Fintech has a fragmentation problem — as the number of fintech products has grown, so too has the number of integrations each service has with others. Developers now oftentimes have to manage numerous third-party integrations with other platforms, such as payments processor Stripe and banking API Plaid, as part of their own company’s fintech stack.
Meld, founded last year, provides a “Fintech Stack as a Service” for developers to manage the chaos of integrating with various service providers, CEO and co-founder Pankaj Bengani told TechCrunch. By bringing all of these services together into a single API and dashboard, the company says it reduces the friction fintech-based businesses face when launching new products and expanding into new markets, allowing them to scale more easily.
Bengani, who previously ran Square’s platform and partnerships team, said he noticed while he was onboarding developers there that they often had to spend more time building and managing third-party integrations than on developing their own products. Fragmentation in the industry was increasing, too.
“You would think that every payment would go to one or two providers, but it turns out that whether it’s crypto or fiat payments or bank linking — those are areas we were focused on — there’s a continuous explosion of services,” Bengani said.
Meld’s customers bring their own third-party service providers onto the platform, and Meld is responsible for integrating each service provider onto the singular API and dashboard the customer uses.
“[Our customers] have the relationships. We’re just enabling them to route [their workflow] so they don’t have to build integrations. [Otherwise], they’d have to pull the transaction conversion data back, and they’d have to manage whether that data is going to a unified dashboard, so we’re going to help them with that,” Bengani said.
The product is already live for customers and Bengani said the company makes revenue today, though he declined to share specific numbers regarding either metric.
Bengani said the company has onboarded about 30 service providers so far, and it plans to have “hundreds” on its platform by the end of this year. Each time a new service provider is added to Meld, that integration becomes available to all Meld customers who work with that provider, he added. The first time Meld brought on a service provider, the integration took a couple of weeks, according to Bengani, who expects to cut that onboarding time down to a week “in the next two or three months.”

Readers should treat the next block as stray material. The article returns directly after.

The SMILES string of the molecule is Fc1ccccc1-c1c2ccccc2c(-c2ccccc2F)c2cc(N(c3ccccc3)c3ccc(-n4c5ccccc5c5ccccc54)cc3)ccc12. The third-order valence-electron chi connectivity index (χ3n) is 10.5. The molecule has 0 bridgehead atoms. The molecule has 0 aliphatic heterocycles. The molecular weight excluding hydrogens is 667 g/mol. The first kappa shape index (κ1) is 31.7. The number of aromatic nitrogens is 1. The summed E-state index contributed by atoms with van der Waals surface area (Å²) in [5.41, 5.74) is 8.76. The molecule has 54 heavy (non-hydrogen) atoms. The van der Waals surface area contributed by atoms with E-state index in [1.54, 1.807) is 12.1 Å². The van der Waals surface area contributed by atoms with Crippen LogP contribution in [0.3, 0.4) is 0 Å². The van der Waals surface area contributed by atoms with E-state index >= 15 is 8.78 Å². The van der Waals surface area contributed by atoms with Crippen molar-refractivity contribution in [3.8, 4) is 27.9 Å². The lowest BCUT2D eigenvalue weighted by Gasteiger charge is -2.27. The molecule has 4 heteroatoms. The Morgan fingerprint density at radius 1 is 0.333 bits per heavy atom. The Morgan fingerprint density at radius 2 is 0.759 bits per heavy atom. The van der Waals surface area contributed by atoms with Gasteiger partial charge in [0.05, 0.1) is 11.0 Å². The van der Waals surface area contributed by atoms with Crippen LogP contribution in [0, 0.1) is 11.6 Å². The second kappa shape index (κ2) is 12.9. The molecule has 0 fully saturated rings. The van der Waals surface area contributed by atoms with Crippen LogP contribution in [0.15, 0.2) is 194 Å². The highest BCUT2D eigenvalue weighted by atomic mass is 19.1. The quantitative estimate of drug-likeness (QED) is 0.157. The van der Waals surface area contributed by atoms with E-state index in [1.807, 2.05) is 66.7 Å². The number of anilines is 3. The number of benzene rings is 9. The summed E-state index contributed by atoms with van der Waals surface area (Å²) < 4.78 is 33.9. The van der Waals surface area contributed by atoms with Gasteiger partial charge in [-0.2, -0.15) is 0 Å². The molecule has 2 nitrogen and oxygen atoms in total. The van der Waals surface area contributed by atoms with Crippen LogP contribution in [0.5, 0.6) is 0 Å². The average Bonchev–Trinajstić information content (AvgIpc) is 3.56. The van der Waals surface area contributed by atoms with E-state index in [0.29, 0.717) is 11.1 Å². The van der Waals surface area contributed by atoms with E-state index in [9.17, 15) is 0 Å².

Meld has 11 employees today and is looking to grow. The company just came out of stealth and announced it has raised an $8 million seed round led by Coatue, which Bengani said closed during early Q2 last year. More than 20 angel investors also participated in the round, including DoorDash exec Gokul Rajaram, early Uber leader Emil Michael and Square executive chairman Jackie Reses, according to the company.
“With Meld, developers can more easily scale to support multiple integrations at the intersection of both web2 and web3 experiences, in turn enabling them to scale their product across geographies and use-cases,” Coatue’s Michael Gilroy, who led the firm’s investment in Meld, told TechCrunch in an email.
Bengani said Meld’s near-term goal is to improve transaction volume and conversion rates for its customers. In the long-term, it hopes to help more fintech companies launch and reach different user groups around the world, which Bengani sees as integral to the overall growth of the fintech industry.
“We’re building integrations that help developers manage their fintech stack. I think that’s really important and really just focused on that. But if we earn the right to be around in five or 10 years, hopefully, we will be a small part of [the growth of] financial services,” Bengani said.